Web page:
Yesterday, we celebrated World Health Day. World Health Day is celebrated on April 7th to mark the anniversary of the establishment of the World Health Organization. Each year a new theme is chosen to help raise awareness of the world’s major health issues. This year’s theme is focused on addressing the global problem of high blood pressure. High blood pressure and other related conditions (such as obesity, poor nutrition, and lack of physical activity) are risk factors for chronic diseases, including cancer.
It’s important on this World Health Day that we acknowledge the growing burden of non-communicable diseases (NCDs) on the world population. NCDs kill more than 36 million people each year, and almost 80% of these deaths occur in low and middle-income countries. In addition to causing approximately two-thirds of all worldwide deaths, NCDs are a major barrier to development. Experts estimate that if we do nothing, NCDs will cost over 47 trillion dollars to the global economy, affecting both national GDPs and individual families. We know these diseases can lock families in cycles of poverty; often removing both the person affected and their caretakers from the workforce, while the high cost of health care drains family resources.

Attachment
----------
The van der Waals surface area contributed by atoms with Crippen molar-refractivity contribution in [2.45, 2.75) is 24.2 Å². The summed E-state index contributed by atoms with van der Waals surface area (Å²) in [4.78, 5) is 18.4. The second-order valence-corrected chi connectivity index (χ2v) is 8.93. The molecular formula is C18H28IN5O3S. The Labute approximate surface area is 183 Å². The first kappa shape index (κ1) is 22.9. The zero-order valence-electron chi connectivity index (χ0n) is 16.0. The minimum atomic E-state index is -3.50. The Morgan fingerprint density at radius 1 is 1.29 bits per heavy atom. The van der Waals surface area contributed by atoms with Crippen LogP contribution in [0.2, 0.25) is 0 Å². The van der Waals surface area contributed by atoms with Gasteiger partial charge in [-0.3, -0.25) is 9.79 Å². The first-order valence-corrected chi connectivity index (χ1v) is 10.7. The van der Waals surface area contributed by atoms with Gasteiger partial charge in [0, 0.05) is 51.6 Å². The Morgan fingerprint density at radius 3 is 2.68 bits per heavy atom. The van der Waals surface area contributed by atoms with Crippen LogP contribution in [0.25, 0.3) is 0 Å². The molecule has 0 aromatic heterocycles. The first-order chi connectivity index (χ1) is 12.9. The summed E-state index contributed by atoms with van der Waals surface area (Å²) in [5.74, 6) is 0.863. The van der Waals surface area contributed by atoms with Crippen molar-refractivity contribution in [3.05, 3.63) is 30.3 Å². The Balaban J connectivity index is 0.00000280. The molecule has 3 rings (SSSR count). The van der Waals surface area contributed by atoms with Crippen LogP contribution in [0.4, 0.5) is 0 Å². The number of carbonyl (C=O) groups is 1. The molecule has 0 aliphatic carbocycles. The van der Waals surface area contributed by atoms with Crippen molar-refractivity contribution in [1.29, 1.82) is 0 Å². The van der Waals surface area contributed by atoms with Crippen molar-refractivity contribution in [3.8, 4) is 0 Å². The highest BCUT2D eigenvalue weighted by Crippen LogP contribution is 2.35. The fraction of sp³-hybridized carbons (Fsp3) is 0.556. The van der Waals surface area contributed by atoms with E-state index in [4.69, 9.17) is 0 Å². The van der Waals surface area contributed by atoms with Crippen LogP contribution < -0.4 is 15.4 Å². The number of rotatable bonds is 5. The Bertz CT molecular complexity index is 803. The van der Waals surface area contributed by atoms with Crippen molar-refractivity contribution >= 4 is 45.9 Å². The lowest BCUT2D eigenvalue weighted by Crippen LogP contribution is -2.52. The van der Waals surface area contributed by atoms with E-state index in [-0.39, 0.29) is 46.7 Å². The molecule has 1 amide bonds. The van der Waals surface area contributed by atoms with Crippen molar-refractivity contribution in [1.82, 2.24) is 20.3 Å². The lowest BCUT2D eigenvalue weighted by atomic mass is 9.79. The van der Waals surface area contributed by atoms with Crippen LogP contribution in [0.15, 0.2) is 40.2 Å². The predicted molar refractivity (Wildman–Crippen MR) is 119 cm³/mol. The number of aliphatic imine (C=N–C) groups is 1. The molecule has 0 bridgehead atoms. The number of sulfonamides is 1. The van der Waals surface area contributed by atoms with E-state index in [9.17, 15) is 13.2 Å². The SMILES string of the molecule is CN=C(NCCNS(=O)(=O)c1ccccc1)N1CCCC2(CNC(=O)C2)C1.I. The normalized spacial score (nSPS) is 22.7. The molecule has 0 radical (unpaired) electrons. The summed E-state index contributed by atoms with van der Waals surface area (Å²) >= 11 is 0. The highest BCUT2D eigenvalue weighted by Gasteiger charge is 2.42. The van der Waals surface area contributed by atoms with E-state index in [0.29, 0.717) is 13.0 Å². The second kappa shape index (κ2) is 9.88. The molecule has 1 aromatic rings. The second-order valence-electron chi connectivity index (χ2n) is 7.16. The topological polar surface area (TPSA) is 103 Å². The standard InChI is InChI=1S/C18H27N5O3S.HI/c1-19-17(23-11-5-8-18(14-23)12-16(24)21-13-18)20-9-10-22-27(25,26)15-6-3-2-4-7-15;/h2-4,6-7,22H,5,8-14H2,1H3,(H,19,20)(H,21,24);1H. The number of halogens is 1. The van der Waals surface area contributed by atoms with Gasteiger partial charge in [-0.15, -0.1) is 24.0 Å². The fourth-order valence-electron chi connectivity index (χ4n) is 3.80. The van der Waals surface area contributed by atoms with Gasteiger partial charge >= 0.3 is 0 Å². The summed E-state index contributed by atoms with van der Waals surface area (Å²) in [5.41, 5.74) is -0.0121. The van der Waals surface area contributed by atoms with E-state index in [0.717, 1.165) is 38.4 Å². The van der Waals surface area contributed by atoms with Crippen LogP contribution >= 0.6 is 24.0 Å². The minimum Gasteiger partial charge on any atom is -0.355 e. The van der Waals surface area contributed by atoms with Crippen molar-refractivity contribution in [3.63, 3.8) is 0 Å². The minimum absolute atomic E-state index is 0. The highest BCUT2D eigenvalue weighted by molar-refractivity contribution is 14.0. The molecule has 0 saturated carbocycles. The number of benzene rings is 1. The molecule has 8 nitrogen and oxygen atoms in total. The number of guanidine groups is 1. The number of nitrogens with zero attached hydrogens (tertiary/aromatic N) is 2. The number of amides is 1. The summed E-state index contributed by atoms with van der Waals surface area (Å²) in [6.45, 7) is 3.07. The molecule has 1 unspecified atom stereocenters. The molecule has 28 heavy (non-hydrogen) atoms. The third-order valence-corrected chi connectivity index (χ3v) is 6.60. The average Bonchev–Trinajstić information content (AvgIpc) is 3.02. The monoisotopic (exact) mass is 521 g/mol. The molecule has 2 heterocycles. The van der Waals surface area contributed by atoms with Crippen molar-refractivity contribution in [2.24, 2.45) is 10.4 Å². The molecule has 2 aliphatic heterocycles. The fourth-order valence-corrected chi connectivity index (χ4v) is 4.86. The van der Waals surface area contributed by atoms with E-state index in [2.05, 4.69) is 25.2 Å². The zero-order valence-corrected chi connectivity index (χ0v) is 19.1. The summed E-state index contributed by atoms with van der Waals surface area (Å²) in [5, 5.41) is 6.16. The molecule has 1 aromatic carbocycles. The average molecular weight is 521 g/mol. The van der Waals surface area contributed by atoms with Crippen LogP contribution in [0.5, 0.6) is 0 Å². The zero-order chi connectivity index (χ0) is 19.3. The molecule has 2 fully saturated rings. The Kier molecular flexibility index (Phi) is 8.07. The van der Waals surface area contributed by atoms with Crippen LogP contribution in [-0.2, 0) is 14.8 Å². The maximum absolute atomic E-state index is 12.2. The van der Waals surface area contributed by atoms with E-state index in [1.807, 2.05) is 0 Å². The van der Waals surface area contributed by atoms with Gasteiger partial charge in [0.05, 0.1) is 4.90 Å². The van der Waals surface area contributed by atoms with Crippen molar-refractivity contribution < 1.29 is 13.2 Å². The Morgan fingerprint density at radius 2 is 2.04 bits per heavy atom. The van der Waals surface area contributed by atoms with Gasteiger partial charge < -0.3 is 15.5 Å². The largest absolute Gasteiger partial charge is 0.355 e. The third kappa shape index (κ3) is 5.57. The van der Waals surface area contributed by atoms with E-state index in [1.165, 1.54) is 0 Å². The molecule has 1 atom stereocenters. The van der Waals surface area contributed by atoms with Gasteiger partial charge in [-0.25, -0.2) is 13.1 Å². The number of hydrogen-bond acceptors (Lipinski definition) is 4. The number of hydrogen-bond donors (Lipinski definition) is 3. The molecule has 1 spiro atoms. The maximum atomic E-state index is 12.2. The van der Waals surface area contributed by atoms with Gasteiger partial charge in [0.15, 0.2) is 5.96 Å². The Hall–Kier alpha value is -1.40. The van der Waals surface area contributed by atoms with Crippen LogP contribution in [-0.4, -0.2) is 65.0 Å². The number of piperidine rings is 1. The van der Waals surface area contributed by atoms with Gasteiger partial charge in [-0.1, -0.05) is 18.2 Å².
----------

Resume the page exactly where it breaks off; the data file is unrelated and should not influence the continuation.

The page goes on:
But solutions exist! Today is an important opportunity to raise awareness and reduce the risk factors associated with NCDs. When these efforts are combined with strengthening health systems to improve early detection and treatment, we can effectively address these diseases, save lives and break the cycle of poverty.
In May of last year, the World Health Assembly adopted the target to reduce premature deaths from NCDs by 25 percent by 2025. The Member States are finalizing global targets for 2025, including:
*Reducing avoidable, premature deaths from NCDs by 25 percent
*Decreasing risk behaviors, such as tobacco, harmful alcohol use, physical inactivity and excess salt intake
*Increasing coverage to 80% for access to essential medicines and technologies
*Reducing the number of people with raised blood pressure
These targets are steps in the right direction to address the growing burden. World Health Day is an opportunity for us to come together, recognize the toll these diseases are taking on our communities and take steps to reverse these trends.
CLAIRE NEAL, MPH, CHES
Vice President, Global Strategy